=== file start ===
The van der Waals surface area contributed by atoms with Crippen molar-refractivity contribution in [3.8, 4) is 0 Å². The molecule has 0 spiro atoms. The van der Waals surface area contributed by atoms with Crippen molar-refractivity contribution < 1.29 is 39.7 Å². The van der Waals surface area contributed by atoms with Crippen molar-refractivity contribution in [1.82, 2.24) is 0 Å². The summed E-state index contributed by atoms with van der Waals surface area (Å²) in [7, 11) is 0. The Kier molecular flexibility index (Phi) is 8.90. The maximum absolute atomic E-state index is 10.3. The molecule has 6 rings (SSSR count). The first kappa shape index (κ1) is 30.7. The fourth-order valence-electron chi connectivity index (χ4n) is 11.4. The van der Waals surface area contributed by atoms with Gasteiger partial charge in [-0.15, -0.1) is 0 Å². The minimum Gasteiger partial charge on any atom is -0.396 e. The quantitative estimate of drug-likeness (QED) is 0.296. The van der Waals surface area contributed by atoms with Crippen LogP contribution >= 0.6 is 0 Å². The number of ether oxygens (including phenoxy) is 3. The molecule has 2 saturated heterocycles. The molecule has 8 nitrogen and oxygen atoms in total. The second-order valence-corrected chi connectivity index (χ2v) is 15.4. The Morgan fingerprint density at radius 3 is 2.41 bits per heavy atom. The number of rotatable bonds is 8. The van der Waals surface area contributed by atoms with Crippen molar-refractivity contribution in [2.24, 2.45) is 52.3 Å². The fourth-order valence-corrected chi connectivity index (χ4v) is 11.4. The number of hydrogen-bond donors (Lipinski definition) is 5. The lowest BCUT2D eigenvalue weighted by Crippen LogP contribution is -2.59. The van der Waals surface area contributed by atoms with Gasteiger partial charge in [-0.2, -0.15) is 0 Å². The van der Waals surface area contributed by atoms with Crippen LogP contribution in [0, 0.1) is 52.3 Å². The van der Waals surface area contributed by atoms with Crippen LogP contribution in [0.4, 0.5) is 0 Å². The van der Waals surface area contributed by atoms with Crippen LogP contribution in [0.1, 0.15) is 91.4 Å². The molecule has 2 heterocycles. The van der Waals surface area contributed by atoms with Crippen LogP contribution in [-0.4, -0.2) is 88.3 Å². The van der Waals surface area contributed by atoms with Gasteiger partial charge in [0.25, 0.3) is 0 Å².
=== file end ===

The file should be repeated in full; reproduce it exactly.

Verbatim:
The van der Waals surface area contributed by atoms with Crippen molar-refractivity contribution in [3.8, 4) is 0 Å². The molecule has 0 spiro atoms. The van der Waals surface area contributed by atoms with Crippen molar-refractivity contribution < 1.29 is 39.7 Å². The van der Waals surface area contributed by atoms with Crippen molar-refractivity contribution in [1.82, 2.24) is 0 Å². The summed E-state index contributed by atoms with van der Waals surface area (Å²) in [7, 11) is 0. The Kier molecular flexibility index (Phi) is 8.90. The maximum absolute atomic E-state index is 10.3. The molecule has 6 rings (SSSR count). The first kappa shape index (κ1) is 30.7. The fourth-order valence-electron chi connectivity index (χ4n) is 11.4. The van der Waals surface area contributed by atoms with Gasteiger partial charge in [-0.15, -0.1) is 0 Å². The minimum Gasteiger partial charge on any atom is -0.396 e. The quantitative estimate of drug-likeness (QED) is 0.296. The van der Waals surface area contributed by atoms with Crippen LogP contribution >= 0.6 is 0 Å². The number of ether oxygens (including phenoxy) is 3. The molecule has 2 saturated heterocycles. The molecule has 8 nitrogen and oxygen atoms in total. The second-order valence-corrected chi connectivity index (χ2v) is 15.4. The Morgan fingerprint density at radius 3 is 2.41 bits per heavy atom. The number of rotatable bonds is 8. The van der Waals surface area contributed by atoms with Crippen molar-refractivity contribution in [2.24, 2.45) is 52.3 Å². The fourth-order valence-corrected chi connectivity index (χ4v) is 11.4. The number of hydrogen-bond donors (Lipinski definition) is 5. The lowest BCUT2D eigenvalue weighted by Crippen LogP contribution is -2.59. The van der Waals surface area contributed by atoms with Gasteiger partial charge in [-0.2, -0.15) is 0 Å². The van der Waals surface area contributed by atoms with Crippen LogP contribution in [0, 0.1) is 52.3 Å². The van der Waals surface area contributed by atoms with Crippen LogP contribution in [0.4, 0.5) is 0 Å². The van der Waals surface area contributed by atoms with Crippen LogP contribution in [0.1, 0.15) is 91.4 Å². The molecule has 2 heterocycles. The van der Waals surface area contributed by atoms with Crippen LogP contribution in [-0.4, -0.2) is 88.3 Å². The van der Waals surface area contributed by atoms with Gasteiger partial charge in [0.25, 0.3) is 0 Å².